How to Choose the Best Type of Sunglasses
Follow these guidelines for protecting your peepers from ultraviolet rays and you’ll be made in the shade
Your skin isn’t the only body part that can be harmed by ultraviolet rays. When it comes to the risk of sun damage, the eyes can have it too. A good pair of shades (especially paired with a wide-brimmed hat a la Audrey Hepburn) can shield your baby blues, but what types of sunglasses provide the best protection?
Before you pick up a pair of cheap drugstore sunglasses or plunk down a pretty penny for a designer pair, keep these tips for choosing sunglasses in mind:
1. Aim for total protection from ultraviolet (UV) light. According to the American Academy of Ophthalmology (AAO), sunglasses that provide full UV protection will have a label or sticker that says one or more of the following:
- Lenses block 99 percent or 100 percent of UVA (long-wave) rays and UVB (short-wave) rays.
- Lenses meet ANSI Z80.3 blocking requirements (these are standards set by the American Standards Institute).
- UV 400 protection. “This means you’re protected from ultraviolet light at a wave length of 400 nanometers,” explains Brenda Pagan-Duran, MD, an ophthalmologist and spokesperson for the American Ophthalmology Association.
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2. Go big. Five to 10 percent of skin cancers occur around the eyes, particularly on the lower eyelid. “The thin skin around the eyelid is especially susceptible to basal cell cancer,” says New York City-based dermatologist Elizabeth Hale, MD. “It’s the most common form of skin cancer and arises from cells similar to those of sebaceous cells and hair follicles, which are plentiful in the eye area.” Choose large lenses that come down over your cheeks. Even better, opt for wraparound glasses. “They’ll protect your eyes from UV light that comes in from the side,” says Pagan-Duran. Think Bono-style, with wide temples.
3. Don’t be colorblind. The shade of your shades matters — but not always in obvious ways. Darker lenses aren’t necessarily the most protective, says Pagan-Duran. The hue you choose may depend on when you’ll be wearing your sunglasses. If you’ll be driving, steer clear of yellow- or rose-tinted shades, which can make it hard to distinguish colors in traffic lights. Green, gray and brown lenses are better choices when you’re behind the wheel.
4. Cut the glare. If you spend a lot of time on the beach or near any type of water, consider polarized lenses, which filter out sunlight reflected off the water. They also cut glare from other flat surfaces such as pavement, snow and the hoods of cars. Just know that polarized lenses do not provide protection from UV rays.
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5. Go for quality. According to the AAO, sunglasses don’t have to cost a fortune to provide good protection. On the other hand, the lenses in cheap shades often are stamped rather than ground and polished. This often means you won’t be able to see as well out of them.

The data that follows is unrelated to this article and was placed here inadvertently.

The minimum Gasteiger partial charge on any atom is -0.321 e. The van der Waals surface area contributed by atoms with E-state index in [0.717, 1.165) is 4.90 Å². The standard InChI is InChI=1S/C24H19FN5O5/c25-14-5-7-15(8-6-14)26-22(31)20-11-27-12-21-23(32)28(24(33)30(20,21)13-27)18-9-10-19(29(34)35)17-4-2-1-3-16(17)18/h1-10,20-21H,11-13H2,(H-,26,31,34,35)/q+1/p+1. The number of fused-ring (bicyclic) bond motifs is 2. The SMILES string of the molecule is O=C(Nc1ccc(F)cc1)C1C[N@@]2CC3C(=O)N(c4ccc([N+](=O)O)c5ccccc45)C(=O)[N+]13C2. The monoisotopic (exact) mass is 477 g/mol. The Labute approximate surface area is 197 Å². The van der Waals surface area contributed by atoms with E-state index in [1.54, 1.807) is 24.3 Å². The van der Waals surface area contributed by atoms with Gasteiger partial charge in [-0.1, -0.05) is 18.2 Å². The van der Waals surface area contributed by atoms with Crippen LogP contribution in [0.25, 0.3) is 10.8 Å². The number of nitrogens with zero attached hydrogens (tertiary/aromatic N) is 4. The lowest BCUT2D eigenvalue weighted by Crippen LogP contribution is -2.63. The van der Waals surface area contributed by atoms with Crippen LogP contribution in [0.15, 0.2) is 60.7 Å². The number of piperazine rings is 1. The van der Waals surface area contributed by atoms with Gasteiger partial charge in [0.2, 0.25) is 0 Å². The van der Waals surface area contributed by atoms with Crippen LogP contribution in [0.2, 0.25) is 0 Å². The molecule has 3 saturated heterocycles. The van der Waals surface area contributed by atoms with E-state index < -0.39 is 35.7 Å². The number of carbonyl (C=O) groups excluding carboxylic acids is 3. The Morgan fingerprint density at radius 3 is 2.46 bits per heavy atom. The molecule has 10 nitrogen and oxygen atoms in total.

6. Find the right fit. Frames should fit close to your face around the brow area so that sun can’t hit your eyes from overhead. They also should nestle comfortably on your nose and behind your ears without pinching or rubbing.
7. Consider sun-protective contact lenses. There are two classifications of UV-blocking contact lenses: FDA class 1 lenses block more than 90 percent of UVA rays and 99 percent of UVB rays. They’re especially good for high-exposure environments like the beach or mountains.
FDA class 2 lenses are block 70 percent of UVA rays and 95 percent of UVB rays. With either type of contact lenses, “you still should wear sunglasses,” says Pagan-Duran. “The contacts won’t shield the whites of your eyes and, of course, you’re still exposing your eyelids and the skin around your eyes.”
8. Wear them well. Slip on shades year round, advises Pagan-Duran, even on cloudy days in winter. The sun can be just as damaging when it’s overcast or cold. For example, UV rays can actually cause a sunburn on your corneas, a condition called photokeratitis and that can cause temporary blindness (also known as snow blindness).
Sun exposure can also cause macular degeneration, a leading cause of blindness in the US and cataracts, a clouding of the lens of the eye that usually occurs with aging.
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Amber lenses offer the most contrast if you play golf or other sports. “You’ll be able to see the ball better,” explains Pagan-Duran.
To test optical quality when trying on sunglasses, focus on a vertical edge or line as you look through the lens, suggests the Food and Drug Administration (FDA). Move your head back and forth as your eyes sweep across the lens. If the line seems to wiggle, the lenses may be defective and you should choose another pair.